Enduring Grief: True Stories of Personal Loss



"Enduring Grief: True Stories of Personal Loss provides a refreshing and long overdue insight into the experience of loss. The book’s uniqueness is in its case study method of presentation. Placed in the context of a literature about death and dying built primarily upon theoretical accounts of grief and descriptions of research conducted on bereavement, this book is an unsual collection of personal stories. The brief length of the stories (generally 3-4 pages each) and the real voices from which they are told make them both accessible and meaningful to a wide audience of readers. However, while providing an inside view of the human experience of loss, this book sometimes make compromises in its quality of articulation and presentation. There are inconsistencies in the depth of insight and capacity for expression of the individuals to tell their story. Furthermore, although the books loose structure allows for an eclectic mix of experience to emerge, it's organization is confusing. It seems to try to speak to too many people at once.

"The book is divided into four sections: Loss from Death, Overwhelmed by Loss, Empowered by Loss, and Other Kinds of Loss. As Dr. Selder explains in the Preface, the individual accounts, which sum 68 in total, have been grouped by their most salient attributes. The scope of the book extends beyond loss by death to a much fuller and more appropriate representation of the types of events that evoke the grief response. The reader would be hard-pressed to find a type of experience connected with loss that has not been explored in this book. The degree to which these editors are comprehensive and compiling their collection of stories it's a real tribute to the depth of their understanding of grief.

"While the first section of the book is structured around the event of loss from death, the second and third sections are organized around the reaction to loss. The final section is a collection of anecdotes of grief in response to losses other than death. These headings seem somewhat arbitrary, as many of the stories could appropriately appear in more than one place; they seem to create more confusion than organization. Within each section are a number of stories about the experience of loss; some stories are told by caregivers, usually nurses, and others are told by the people closest to the lost person or relationship. Some of the accounts are followed by "discussions” by the narrators of the story, and others are not.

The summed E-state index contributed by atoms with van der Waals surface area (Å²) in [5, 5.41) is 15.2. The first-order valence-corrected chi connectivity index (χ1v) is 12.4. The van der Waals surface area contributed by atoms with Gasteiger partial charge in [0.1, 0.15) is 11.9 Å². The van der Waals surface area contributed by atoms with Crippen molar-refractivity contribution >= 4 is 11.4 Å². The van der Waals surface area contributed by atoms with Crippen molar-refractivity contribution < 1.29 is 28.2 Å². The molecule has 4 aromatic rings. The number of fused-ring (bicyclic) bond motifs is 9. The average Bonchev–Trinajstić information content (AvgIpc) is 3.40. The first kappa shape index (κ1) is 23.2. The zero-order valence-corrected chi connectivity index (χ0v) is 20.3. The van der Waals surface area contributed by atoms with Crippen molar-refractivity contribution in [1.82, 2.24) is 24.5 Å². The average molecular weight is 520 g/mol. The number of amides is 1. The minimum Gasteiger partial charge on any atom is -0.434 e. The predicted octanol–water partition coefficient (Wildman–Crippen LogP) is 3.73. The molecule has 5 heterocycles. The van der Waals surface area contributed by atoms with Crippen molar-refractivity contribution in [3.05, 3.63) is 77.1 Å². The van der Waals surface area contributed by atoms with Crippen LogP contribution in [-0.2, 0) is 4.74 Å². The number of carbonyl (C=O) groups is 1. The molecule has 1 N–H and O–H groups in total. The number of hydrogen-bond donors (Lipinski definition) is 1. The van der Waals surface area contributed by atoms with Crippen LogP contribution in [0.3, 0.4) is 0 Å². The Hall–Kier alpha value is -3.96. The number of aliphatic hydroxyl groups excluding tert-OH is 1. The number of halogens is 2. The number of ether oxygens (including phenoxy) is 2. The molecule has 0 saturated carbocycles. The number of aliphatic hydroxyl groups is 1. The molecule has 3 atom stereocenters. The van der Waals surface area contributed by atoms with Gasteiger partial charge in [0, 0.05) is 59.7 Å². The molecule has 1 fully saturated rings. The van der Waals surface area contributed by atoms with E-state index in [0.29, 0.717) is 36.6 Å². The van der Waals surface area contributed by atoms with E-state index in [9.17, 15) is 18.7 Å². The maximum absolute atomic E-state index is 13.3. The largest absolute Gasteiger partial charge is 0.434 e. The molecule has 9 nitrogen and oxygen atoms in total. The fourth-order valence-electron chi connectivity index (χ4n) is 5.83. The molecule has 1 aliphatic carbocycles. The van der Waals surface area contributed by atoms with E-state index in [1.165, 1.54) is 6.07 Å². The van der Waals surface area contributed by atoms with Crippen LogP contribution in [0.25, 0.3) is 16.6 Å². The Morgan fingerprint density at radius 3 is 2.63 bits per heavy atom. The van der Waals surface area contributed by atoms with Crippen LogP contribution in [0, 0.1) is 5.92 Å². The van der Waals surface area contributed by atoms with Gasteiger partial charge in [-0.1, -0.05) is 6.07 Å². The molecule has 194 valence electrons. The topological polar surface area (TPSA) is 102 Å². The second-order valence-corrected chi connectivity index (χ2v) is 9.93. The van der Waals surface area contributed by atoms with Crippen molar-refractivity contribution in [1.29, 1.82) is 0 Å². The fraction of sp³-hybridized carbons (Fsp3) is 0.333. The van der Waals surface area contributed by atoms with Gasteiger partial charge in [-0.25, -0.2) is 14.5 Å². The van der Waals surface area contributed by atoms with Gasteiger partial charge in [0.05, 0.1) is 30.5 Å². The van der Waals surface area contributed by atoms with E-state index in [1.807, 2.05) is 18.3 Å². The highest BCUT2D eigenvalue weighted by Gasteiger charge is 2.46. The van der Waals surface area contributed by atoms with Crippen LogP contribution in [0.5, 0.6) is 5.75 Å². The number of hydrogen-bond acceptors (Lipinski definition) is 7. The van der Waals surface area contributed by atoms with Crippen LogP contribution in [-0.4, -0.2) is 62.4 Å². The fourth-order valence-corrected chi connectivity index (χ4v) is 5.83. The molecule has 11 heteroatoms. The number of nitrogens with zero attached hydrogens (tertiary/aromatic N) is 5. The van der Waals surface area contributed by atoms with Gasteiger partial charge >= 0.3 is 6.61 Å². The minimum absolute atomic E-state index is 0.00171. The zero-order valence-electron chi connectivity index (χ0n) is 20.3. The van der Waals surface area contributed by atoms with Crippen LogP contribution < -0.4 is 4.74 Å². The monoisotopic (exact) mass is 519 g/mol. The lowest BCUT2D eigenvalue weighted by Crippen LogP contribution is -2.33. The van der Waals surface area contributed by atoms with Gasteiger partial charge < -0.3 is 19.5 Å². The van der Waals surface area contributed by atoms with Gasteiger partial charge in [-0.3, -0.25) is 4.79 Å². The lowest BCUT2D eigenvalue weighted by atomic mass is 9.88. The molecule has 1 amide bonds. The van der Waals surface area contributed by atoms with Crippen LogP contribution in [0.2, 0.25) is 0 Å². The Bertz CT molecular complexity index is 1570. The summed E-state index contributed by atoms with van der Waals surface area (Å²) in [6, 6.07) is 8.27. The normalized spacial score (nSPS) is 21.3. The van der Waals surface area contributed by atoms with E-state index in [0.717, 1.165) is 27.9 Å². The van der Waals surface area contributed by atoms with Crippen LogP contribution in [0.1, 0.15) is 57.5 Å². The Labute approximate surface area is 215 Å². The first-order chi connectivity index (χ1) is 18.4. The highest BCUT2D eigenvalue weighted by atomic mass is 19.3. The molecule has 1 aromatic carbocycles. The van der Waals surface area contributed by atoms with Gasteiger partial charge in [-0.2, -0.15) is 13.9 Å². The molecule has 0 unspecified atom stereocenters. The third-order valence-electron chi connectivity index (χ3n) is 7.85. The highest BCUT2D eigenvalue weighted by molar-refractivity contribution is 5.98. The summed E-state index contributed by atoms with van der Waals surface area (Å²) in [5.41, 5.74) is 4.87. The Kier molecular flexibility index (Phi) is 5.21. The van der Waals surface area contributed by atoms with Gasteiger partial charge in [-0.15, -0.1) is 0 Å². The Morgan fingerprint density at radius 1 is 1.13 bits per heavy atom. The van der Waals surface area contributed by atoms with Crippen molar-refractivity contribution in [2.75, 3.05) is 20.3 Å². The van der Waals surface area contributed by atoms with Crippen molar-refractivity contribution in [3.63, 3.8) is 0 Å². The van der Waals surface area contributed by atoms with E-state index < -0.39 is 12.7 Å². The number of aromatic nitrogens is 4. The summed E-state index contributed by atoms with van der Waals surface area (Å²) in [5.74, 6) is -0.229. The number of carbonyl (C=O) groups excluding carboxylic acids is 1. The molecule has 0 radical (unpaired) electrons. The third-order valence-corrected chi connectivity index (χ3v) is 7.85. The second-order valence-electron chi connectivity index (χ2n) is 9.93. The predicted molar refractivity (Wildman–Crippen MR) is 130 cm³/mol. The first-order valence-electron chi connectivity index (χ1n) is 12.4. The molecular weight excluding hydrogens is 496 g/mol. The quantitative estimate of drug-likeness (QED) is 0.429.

"A wide range of topics are explored in this substantial collection of case material. The stories in the first section about loss from death address the challenges faced by caregivers, parents, siblings, relatives, friends, and survivors of miscarriage and suicide. The experience of a child who is dying and crisis management in the wake of death are also depicted in this first section. The books second section, which is unified around losses that have left the survivors in ongoing states of anguish, includes stories of the parents of a missing schizophrenic son, a doctor who lost a patient, a child abuser survivor, a lonely prisoner, a policeman, and infertile woman, a man with genital herpes, a lawyer who loses his case, a mother who accidentally kills her daughter, family members of Alzheimer’s patients, and the parents and brother of the boy who becomes paralyzed. The book's third section, Empowered by Loss, focuses on inspirational experiences of survivors of loss who were determined to move forward and grow through their grief. In this section, individual survivors and helping professionals tell their stories of donating life, transforming anger, coping with a disabling illness, enabling a family member to die with dignity, acquiring wisdom from dying patients, gaining a sense of control over one's death, and coping with adversity. The books final section describes a variety of experiences that are not necessarily traditionally acknowledged as losses, such as incest, divorce, job loss, cancer, dementia, eating disorders, disabilities, loss of sight, and loss of trust.

"The approach of collecting the experiences of a broad range of individuals who have sustained loss is quite innovative and for the most part highly effective. In some cases, however, especially rich anecdotes are offset by others that are that are not the thoughtful or well written. The variability in impact of stories seem to be a function of the capacities of the various writers, as well as the relationship of the storytellers to the loss. The accounts of individuals who have lost someone with whom they had a close personal relationship are substantially more illustrative then accounts by the caregivers of dying individual. Although less evocative, the notion of devoting so much attention to the helping professionals whose lives and identities are so closely intertwined with those for whom they provide care is both unique and highly valuable for training purposes. The reactions and experiences of these caregivers have long been neglected in the literature on death and dying. In particular, that this book addresses the emotional experience of nurses — often the primary caregivers of patients — needs to be underscored.